Competitive bidding rates fail to cover the cost of delivery.

WASHINGTON, D.C. (May 4, 2017)—The Council for Quality Respiratory Care (CQRC)—a coalition of the nation’s home oxygen therapy providers and manufacturing companies—expressed disappointment and frustration with the Centers for Medicare & Medicaid Services’ (CMS) decision to implement additional cuts as part of its interpretation of the Congressional requirement to extend the phase-in period of modifications to the Durable Medical Equipment, Prosthetics, Orthotics and Supplies (DMEPOS) fee schedule, including home respiratory therapy equipment and services. 

The CQRC raises serious concerns about CMS’s decision to apply the competitive bid rates that took effect July 1, 2016, to the blended rate that the Congress required CMS to extend beyond the initial six-month phase-in period for 2016. The Congress provided this extension of the phase-in in the 21st Century Cures legislation to freeze the blended rate used to implement the modified fee schedule rates, which substantially cut rates for home respiratory therapy.

In the rates released by CMS on May 1, which are retroactive rates for the delivery of services July 1, 2016 through Dec. 31, 2016, Medicare uses competitively bid rates that took effect July 1, 2016, as part of the blended rate in non-competitively bid areas, which results in a deep payment cut applied retroactively for home oxygen care already delivered to patients. The methodology remains unclear, however, because the rate for oxygen concentrators is lower than it should be even with the application of the July 1 rates.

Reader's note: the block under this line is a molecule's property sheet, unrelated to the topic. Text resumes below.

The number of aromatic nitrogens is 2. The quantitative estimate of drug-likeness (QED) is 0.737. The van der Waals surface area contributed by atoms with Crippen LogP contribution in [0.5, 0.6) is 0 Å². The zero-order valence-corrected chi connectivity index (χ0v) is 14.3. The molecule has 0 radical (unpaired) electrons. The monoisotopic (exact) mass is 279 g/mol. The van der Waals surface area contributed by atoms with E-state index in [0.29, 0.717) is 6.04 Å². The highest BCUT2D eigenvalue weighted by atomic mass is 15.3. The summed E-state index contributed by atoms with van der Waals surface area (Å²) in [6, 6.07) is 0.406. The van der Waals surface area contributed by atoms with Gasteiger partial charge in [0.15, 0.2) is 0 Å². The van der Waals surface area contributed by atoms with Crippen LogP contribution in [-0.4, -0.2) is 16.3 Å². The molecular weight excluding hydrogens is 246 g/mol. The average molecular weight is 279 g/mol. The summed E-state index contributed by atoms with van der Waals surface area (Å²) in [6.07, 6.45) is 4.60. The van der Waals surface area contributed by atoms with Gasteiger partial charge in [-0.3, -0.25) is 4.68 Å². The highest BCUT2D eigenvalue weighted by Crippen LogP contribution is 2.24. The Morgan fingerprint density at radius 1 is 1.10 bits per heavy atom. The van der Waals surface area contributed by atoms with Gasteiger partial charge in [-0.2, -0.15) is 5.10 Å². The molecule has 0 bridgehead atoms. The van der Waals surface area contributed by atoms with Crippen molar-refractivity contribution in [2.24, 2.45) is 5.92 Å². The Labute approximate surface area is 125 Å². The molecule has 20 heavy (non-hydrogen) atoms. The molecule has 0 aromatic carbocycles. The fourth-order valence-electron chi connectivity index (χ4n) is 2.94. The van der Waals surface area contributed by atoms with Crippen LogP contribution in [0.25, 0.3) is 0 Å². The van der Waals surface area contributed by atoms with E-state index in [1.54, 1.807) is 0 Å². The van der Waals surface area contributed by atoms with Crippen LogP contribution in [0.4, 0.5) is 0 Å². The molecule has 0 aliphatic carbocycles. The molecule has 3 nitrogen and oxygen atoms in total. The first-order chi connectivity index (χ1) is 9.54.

“We are incredibly frustrated that CMS has chosen to seemingly ignore the provision enacted in 21st Century Cures and deny home respiratory care providers the relief Congress sought to provide from Medicare cuts to therapy provided in non-competitive bid areas,” said Dan Starck, Chairman of CQRC. “By retroactively applying cuts of up to 50 percent for home oxygen, we remain highly concerned that Medicare does not understand the true value our services offer in improving patient outcomes, lowering hospital readmissions and reducing Medicare spending.”

Home respiratory therapy supplies and services are vital to managing Chronic Obstructive Pulmonary Disease (COPD) and other pulmonary conditions. Data shows home oxygen care reduces preventable hospitalizations and readmissions, signaling that reduced access to quality respiratory care in the home will result in increased emergency room (ER) visits and readmissions, therefore harming patient outcomes and increasing Medicare costs.

Added Starck, “While we are disappointed with CMS’s announcement, we remain committed to working with the CMS and Congress to ensure Medicare policies are developed to enable home oxygen providers to provide high quality respiratory care to the sick and vulnerable patients who rely on our services to age with dignity at home.”

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